You know…..I think after talking to me for the last hour…I think you will know...on a people level it was hard. Creatively I think you also know it was not hard.
I don't want to speak so boldly here, but on a personal level if someone feels they way they feel about some body and they love that person – I think it is very difficult.
But if we're talking a switch in singers…does it mean that Jim is better? It doesn't mean any of that.
It just means that in my opinion, I have always…I make the choice to be in a band with Jim. My own…one guy, my humble opinion….there is a thing with Jim and I…I call him golden throat and I think I know how to work with that and capture that and he's amazing.
He also happens to have grown to be a great friend, so it was difficult as Dave was also a friend. But all the difficulties were on the personal side. Not the creative side
Dave was a great singer. I'm not here to say any different. Everyone knows Dave sung Eye Of The Tiger. He can sing his ass off. It's all about personal choice.

I remember getting the inside word that Jimi was going back to Survivor and I put the news online it was met with a stunned silence. No one thought past issues could be resolved.
Andrew, I have to find out about these past issues sometime.

I don't know about them!
No, it's cool….I just had to say that.

Ok, secondly…I recall getting an e-mail from Dave the day after I put this news online. He said to me that it was news to him. Obviously there was some communication problems?
No….he knew.

I don't know…I can't speak for Dave. Smart cookie and I'll never speak for him, but Dave knew.

I was talking to my good friend John Harrell the other day and he asked if I had talked to you yet.
My friend too….a great cat.

Indeed….he asked me to bring something up with you that he forgot to ask. Search the Internet Movie Database and your name comes up with two acting credits.
Is that the same Frankie Sullivan listed?!
Haha….it could be… could be.
There was a time when…I didn't aspire to acting, but I was seeing some body and I was very green at it. I did a couple of things…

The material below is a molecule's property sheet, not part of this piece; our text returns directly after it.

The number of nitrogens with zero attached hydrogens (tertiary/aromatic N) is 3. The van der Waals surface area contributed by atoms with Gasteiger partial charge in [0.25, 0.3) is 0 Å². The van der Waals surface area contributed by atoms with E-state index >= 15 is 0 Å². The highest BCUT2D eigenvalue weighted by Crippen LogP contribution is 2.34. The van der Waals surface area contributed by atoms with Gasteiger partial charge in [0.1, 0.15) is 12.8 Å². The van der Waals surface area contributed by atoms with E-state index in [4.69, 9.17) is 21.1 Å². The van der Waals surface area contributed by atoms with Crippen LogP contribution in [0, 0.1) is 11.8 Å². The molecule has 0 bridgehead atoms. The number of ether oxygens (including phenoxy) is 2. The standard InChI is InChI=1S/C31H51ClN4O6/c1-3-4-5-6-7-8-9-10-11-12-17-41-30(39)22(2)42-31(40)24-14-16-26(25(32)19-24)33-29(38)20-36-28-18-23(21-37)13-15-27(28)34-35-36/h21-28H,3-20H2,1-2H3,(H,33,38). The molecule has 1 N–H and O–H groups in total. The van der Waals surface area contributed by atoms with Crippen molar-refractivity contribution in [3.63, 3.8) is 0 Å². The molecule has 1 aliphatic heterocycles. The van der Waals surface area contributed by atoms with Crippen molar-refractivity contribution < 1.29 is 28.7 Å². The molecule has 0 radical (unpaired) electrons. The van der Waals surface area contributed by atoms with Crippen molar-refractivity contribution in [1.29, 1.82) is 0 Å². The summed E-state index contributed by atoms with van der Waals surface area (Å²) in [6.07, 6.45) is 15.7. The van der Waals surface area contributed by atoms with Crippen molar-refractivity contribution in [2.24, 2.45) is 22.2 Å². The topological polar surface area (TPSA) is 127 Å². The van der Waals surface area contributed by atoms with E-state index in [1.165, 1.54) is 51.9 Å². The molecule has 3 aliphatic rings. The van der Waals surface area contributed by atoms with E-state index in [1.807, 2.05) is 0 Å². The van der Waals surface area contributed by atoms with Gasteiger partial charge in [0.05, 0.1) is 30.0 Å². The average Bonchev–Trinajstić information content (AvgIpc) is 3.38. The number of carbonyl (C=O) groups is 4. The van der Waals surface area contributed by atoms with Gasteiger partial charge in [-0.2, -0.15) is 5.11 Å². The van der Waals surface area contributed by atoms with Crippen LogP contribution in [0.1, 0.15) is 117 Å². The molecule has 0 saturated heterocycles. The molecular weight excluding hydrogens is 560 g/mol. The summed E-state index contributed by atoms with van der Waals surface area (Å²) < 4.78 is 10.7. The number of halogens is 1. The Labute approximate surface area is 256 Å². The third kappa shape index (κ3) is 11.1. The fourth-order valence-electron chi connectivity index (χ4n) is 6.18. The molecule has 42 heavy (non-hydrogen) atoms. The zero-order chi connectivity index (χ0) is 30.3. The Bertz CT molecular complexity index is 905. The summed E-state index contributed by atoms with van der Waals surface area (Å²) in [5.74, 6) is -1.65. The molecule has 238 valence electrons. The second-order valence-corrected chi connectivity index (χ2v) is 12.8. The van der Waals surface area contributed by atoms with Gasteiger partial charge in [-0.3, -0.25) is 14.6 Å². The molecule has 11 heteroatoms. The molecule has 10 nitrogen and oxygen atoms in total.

Chaplin…was that one of them?

Have I uncovered a deep dark secret?
No… just….you know what, I'd love to elaborate on it, but I just can't at the moment.
I just gotta leave it where it is. I had a friend who was a friend of some one…got me in.
I tried it a couple of times. It was hard work at the time, but I enjoyed it. That's the extent of what I can tell you about it.

Frankie, that about leaves things where I wanted. Is there anything you would like to add?
Oh no Andrew…I think we've been candid…

I feel like…there's a vibe here….if it clears up some of the misunderstandings. If fans get a real feel through you about these myths…that helps, sure it helps.

Well, I haven't had much contact with you in a while, so I was a bit cautious going into this interview Frankie.
People like you don't dedicate your time to this for no reason. It's about carrying the torch, it's about people and relaying messages and hopefully they relay these messages truthfully and I happen to know from your reputation that you do.
For me it's pretty easy…what you see is what you get.

There is enough bullshit out there already. I don't want to add to it. I appreciate your time and your candor Frankie…very enjoyable.
Anytime Andrew…no problem. Its fun reminiscing isn't it.

Once again, thanks for your time.
My pleasure. Call me anytime you like. You hear rumors, give me a ring.

Will do.
I appreciate your time also.

No problem, you bet.
Bye for now.

c. 2006 / Interview By Andrew McNeice